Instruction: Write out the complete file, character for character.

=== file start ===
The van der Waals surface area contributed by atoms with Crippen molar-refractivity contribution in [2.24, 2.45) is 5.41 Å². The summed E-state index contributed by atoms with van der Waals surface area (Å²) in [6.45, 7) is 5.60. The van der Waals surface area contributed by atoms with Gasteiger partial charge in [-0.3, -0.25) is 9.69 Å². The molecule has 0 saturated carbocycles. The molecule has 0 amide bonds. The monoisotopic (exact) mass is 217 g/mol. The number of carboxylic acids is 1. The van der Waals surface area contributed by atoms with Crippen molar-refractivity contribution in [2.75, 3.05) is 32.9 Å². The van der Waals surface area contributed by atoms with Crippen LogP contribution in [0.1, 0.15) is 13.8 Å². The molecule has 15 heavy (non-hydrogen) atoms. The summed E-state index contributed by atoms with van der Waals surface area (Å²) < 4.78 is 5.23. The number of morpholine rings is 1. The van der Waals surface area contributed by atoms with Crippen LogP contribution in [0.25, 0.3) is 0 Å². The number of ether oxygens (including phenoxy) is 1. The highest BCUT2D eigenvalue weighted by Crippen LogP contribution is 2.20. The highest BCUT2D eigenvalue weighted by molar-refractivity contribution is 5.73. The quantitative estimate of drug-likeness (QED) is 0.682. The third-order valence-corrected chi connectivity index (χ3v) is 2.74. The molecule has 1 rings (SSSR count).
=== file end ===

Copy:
The van der Waals surface area contributed by atoms with Crippen molar-refractivity contribution in [2.24, 2.45) is 5.41 Å². The summed E-state index contributed by atoms with van der Waals surface area (Å²) in [6.45, 7) is 5.60. The van der Waals surface area contributed by atoms with Gasteiger partial charge in [-0.3, -0.25) is 9.69 Å². The molecule has 0 saturated carbocycles. The molecule has 0 amide bonds. The monoisotopic (exact) mass is 217 g/mol. The number of carboxylic acids is 1. The van der Waals surface area contributed by atoms with Crippen molar-refractivity contribution in [2.75, 3.05) is 32.9 Å². The van der Waals surface area contributed by atoms with Crippen LogP contribution in [0.1, 0.15) is 13.8 Å². The molecule has 15 heavy (non-hydrogen) atoms. The summed E-state index contributed by atoms with van der Waals surface area (Å²) < 4.78 is 5.23. The number of morpholine rings is 1. The van der Waals surface area contributed by atoms with Crippen LogP contribution in [0.25, 0.3) is 0 Å². The number of ether oxygens (including phenoxy) is 1. The highest BCUT2D eigenvalue weighted by Crippen LogP contribution is 2.20. The highest BCUT2D eigenvalue weighted by molar-refractivity contribution is 5.73. The quantitative estimate of drug-likeness (QED) is 0.682. The third-order valence-corrected chi connectivity index (χ3v) is 2.74. The molecule has 1 rings (SSSR count).